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TLS 1.3 Final published: better security and speed
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TLS 1.3 Final published: better security and speed
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The final version of TLS 1.3 -- Transport Layer Security -- has been published by the IETF, the Internet Engineering Task Force.
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Ghacks Technology News
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Comments

  1. Sampei Nihira said on August 14, 2018 at 6:10 pm
    Reply

    For those who want to remove the insecure cipher suites in Chrome at the Qualys SSL Test:

    –cipher-suite-blacklist=0x002F,0x0035,0x000A,0x009C,0x009D

    https://www.bleepingcomputer.com/forums/t/680687/test-qualys-ssl-labs-client-test-with-chrome/

  2. Marcin said on August 14, 2018 at 6:49 pm
    Reply

    I hope it doesn’t mean that all HTTPS site will only work with TLS 1.3 in the future.

    1. John Fenderson said on August 14, 2018 at 7:54 pm
      Reply

      No, it doesn’t mean that (well, depending on how far into the future you mean). 1.2 will continue to work for the foreseeable future. The introduction of 1.3 does mean, though, that the effort to officially kill off 1.0 and 1.1 has begun.

      That said, everyone should move to 1.3 as soon as is practical. 1.2 is compromised and should not be considered trustworthy. It is not, at this time, a major security issue for most uses — but it will become that as time passes.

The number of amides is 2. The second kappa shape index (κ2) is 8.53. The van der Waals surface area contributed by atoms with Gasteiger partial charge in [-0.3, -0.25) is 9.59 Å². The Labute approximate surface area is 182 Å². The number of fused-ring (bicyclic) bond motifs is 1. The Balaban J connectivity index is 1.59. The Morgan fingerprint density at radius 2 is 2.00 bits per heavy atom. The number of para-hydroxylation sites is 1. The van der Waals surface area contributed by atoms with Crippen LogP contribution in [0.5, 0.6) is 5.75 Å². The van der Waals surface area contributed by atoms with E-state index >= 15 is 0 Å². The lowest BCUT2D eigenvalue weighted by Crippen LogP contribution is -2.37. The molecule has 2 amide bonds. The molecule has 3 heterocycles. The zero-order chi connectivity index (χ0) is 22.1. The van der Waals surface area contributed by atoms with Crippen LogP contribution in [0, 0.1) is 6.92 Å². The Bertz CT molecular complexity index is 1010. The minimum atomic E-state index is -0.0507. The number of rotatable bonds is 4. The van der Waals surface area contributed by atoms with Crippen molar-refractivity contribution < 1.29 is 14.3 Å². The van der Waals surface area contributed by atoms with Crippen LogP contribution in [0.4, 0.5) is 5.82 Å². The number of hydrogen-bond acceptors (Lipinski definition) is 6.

1. Marcin said on August 15, 2018 at 10:01 am
        Reply

        Thank you John for your answer.

        Let’s hope “the foreseeable future” represents many years.

      2. John Fenderson said on August 15, 2018 at 5:01 pm
        Reply

        It very likely will. Remember that 1.0 was released in 1996 and it remains technically supported despite it being so insecure as the basically be like a lock on a screen door. Also, it’s taken four years to develop and release 1.3. These things don’t move quickly.

        If history is any guide, 1.2 will be supported for at least another decade, although “past performance is no guarantee of future results”.

  3. Anonymous said on August 14, 2018 at 10:29 pm
    Reply

    It sounds like “you will have to update your browser in near future”. Security holes are an open-ended honey pot allowing major browser companies to spy on you even more. Like viruses for anti-virus companies. I will be forced very soon to switch to Pale Moon v28 losing my full theme, forced to surf with themes all as ugly as each other. Bored.

  4. TelV said on August 15, 2018 at 10:36 am
    Reply

    In Waterfox prefs the setting for “security.tls.version.max” is 3 with “security.tls.version.min” showing 1.

    I assume that means TLS will switch where appropriate according to what a site supports. Is that correct?

    1. Martin Brinkmann said on August 15, 2018 at 10:38 am
      Reply

      Yes that is right. 3 means up to TLS 1.2 is supported.